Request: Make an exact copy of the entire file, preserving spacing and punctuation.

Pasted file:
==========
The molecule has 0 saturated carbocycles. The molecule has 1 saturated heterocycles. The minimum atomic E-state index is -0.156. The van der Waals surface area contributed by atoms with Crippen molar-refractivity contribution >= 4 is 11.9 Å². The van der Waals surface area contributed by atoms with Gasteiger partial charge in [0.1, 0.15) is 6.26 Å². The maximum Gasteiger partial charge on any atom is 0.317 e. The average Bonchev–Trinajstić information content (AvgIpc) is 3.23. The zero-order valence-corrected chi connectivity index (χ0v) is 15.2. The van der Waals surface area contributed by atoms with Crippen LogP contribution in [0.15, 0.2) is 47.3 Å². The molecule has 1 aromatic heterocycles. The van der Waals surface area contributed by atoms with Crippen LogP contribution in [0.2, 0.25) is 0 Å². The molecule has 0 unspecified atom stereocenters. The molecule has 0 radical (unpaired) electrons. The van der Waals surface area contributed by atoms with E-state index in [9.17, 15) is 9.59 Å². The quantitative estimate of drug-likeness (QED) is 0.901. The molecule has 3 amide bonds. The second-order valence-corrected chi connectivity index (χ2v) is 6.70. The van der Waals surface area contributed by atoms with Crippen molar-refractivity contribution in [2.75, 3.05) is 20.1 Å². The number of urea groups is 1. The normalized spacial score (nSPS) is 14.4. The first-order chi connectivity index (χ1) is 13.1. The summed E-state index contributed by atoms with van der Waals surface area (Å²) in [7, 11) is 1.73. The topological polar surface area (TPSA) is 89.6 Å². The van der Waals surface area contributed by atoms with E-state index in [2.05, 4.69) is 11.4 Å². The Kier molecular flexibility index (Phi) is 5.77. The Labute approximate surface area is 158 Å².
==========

The molecule has 0 saturated carbocycles. The molecule has 1 saturated heterocycles. The minimum atomic E-state index is -0.156. The van der Waals surface area contributed by atoms with Crippen molar-refractivity contribution >= 4 is 11.9 Å². The van der Waals surface area contributed by atoms with Gasteiger partial charge in [0.1, 0.15) is 6.26 Å². The maximum Gasteiger partial charge on any atom is 0.317 e. The average Bonchev–Trinajstić information content (AvgIpc) is 3.23. The zero-order valence-corrected chi connectivity index (χ0v) is 15.2. The van der Waals surface area contributed by atoms with Crippen LogP contribution in [0.15, 0.2) is 47.3 Å². The molecule has 1 aromatic heterocycles. The van der Waals surface area contributed by atoms with Crippen LogP contribution in [0.2, 0.25) is 0 Å². The molecule has 0 unspecified atom stereocenters. The molecule has 0 radical (unpaired) electrons. The van der Waals surface area contributed by atoms with E-state index in [9.17, 15) is 9.59 Å². The quantitative estimate of drug-likeness (QED) is 0.901. The molecule has 3 amide bonds. The second-order valence-corrected chi connectivity index (χ2v) is 6.70. The van der Waals surface area contributed by atoms with Crippen molar-refractivity contribution in [2.75, 3.05) is 20.1 Å². The number of urea groups is 1. The normalized spacial score (nSPS) is 14.4. The first-order chi connectivity index (χ1) is 13.1. The summed E-state index contributed by atoms with van der Waals surface area (Å²) in [7, 11) is 1.73. The topological polar surface area (TPSA) is 89.6 Å². The van der Waals surface area contributed by atoms with E-state index in [2.05, 4.69) is 11.4 Å². The Kier molecular flexibility index (Phi) is 5.77. The Labute approximate surface area is 158 Å².